It’s not difficult to install or replace a downdraft for your induction cooktop. It doesn’t really require that you have DIY backgrounds as long as you can properly follow the instructions listed in the manual of your downdraft ventilation. More or less, the instructions below are the same for most downdraft models:
Step 1: Downdrafts will be installed behind your cooktop or behind the counter where the cooktop is currently installed their width should match or slightly exceed the width of the cooktop.
Step 2: Prepare the ductwork. This may be difficult or time-consuming depending on the length of the duct and the passageways. Obstructions need to be removed or you have to punch holes to complete it. If you’re only repairing or replacing an old downdraft, you can use the old vent system.
Step 3: Install the vent that you have bought. Manufacturers sell complete kits so you won’t have to worry how to mount them such as the:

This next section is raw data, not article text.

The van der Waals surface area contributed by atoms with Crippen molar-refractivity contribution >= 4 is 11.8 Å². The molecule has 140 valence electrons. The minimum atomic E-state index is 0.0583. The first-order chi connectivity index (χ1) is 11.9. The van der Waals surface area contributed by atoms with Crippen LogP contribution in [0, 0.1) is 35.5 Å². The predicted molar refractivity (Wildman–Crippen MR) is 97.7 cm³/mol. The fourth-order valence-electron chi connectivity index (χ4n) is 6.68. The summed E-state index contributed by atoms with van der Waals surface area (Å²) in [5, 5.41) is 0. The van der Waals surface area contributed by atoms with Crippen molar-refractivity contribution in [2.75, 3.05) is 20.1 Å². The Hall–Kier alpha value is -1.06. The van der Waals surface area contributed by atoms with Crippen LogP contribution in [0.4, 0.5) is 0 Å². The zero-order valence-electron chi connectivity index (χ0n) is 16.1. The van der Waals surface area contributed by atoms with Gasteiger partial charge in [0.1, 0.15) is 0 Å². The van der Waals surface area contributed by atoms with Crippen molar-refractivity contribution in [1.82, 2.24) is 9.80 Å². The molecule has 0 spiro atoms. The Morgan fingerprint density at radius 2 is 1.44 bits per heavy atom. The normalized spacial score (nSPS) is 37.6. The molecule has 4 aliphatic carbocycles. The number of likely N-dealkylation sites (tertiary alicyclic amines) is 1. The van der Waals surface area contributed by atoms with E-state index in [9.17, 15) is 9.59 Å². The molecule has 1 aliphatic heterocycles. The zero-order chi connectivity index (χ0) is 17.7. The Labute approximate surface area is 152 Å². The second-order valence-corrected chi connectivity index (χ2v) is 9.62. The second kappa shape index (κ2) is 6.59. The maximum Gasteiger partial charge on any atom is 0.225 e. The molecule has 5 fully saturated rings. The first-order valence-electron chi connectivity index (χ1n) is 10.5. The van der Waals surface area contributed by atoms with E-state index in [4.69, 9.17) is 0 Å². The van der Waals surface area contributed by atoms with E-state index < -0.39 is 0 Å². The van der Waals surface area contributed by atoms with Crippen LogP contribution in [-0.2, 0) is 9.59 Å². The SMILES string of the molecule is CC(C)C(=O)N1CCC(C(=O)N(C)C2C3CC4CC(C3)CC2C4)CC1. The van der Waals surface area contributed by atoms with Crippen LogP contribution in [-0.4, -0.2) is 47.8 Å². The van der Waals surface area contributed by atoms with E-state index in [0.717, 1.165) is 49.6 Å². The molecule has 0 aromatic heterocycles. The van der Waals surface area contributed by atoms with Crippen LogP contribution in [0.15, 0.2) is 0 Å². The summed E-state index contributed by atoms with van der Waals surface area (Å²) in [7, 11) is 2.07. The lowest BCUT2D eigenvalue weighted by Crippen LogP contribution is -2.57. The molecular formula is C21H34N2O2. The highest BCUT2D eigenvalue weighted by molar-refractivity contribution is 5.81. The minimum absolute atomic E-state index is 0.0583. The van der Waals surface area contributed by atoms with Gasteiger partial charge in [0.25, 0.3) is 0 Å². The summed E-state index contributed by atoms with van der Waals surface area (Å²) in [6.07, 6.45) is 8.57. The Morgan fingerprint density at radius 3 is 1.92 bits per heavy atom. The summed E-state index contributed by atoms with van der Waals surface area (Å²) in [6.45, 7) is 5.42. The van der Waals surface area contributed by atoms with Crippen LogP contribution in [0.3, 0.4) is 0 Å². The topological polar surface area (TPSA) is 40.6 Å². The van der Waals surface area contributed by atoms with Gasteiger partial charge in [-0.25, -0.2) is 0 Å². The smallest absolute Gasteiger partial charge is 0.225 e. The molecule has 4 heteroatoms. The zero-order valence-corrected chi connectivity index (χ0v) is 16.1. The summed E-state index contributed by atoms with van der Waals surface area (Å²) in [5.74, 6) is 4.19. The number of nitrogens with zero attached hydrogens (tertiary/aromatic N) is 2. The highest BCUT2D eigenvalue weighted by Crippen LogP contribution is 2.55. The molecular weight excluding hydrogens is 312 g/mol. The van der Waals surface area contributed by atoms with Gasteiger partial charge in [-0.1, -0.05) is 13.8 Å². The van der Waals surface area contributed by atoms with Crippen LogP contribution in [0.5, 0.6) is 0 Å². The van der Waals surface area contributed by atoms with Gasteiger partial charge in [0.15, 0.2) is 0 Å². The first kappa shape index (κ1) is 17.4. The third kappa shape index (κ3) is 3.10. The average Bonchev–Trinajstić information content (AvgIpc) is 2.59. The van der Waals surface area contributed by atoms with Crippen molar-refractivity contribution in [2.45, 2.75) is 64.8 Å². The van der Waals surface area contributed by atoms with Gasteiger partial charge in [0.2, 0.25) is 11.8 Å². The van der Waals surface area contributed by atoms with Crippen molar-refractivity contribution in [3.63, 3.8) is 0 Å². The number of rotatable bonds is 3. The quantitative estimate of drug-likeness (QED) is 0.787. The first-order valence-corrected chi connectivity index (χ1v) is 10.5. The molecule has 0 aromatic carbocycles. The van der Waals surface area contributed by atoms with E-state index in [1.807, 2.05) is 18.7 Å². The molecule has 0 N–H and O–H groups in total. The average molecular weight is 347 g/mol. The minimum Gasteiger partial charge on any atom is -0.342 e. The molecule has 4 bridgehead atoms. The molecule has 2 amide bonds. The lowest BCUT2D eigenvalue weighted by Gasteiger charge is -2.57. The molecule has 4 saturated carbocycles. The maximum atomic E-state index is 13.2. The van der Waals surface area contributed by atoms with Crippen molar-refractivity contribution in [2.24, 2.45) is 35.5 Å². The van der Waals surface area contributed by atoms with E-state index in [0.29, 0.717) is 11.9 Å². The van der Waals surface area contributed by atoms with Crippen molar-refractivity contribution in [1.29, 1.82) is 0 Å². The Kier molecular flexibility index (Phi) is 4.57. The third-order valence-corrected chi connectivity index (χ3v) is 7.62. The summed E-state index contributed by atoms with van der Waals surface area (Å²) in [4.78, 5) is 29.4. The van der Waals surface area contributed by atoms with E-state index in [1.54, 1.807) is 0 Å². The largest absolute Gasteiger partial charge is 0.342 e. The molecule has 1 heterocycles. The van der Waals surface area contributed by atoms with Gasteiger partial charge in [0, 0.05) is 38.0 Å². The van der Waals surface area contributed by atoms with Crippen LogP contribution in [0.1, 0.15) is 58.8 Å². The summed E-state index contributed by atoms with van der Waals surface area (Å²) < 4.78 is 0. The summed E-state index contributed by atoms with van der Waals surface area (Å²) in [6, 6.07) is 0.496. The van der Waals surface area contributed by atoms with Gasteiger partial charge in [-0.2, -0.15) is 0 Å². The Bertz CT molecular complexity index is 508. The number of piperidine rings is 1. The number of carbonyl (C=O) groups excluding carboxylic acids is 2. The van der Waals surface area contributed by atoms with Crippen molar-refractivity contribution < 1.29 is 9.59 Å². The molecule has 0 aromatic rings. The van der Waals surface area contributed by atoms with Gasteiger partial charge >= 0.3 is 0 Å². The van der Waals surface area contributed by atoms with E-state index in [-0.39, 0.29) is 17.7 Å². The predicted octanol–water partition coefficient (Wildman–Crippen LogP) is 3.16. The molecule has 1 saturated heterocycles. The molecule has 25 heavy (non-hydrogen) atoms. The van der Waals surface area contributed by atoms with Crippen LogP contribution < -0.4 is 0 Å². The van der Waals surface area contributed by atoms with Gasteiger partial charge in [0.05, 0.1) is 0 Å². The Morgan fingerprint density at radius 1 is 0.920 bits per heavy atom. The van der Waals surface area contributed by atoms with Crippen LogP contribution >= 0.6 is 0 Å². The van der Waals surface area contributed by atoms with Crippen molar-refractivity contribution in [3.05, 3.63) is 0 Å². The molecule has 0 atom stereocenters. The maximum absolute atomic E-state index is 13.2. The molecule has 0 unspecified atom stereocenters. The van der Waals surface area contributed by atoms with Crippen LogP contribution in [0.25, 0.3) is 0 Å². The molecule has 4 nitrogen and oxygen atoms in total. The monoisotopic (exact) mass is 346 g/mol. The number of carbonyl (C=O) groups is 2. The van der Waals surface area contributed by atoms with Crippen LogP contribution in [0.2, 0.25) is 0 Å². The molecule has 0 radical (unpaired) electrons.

Broan 273603 Eclipse 36-Inch Ventilator - Downdraft Model, Satin Aluminum Finish
Note: If you’re replacing only the fan, this may be difficult as most manufacturers create downdrafts as a whole, fan included. It’s better to replace the entire downdraft, although this route can be expensive.
Step 4: Simply follow the instructions written in the manual that comes inside the packaging of your chosen brands. You may need screwdrivers for this step or duct tapes to put things in place. As previously mentioned, it’s recommended to change the entire downdraft, even if only the fan is not working as most models don’t really have replacement fans.
However, if you really want to try your DIY skills, you can buy a separate fan such as the:
Phanteks PH-F140TS_OR,140mm CPU Cooler, Case and Thermal Premium Fan
Step 5: Connect the downdraft onto the vent. Secure it with duct tapes so that no air would leak out. Afterwards, plug it into an electronic socket and turn it on for you to test.
How to choose the right downdraft fan for your induction cooktop?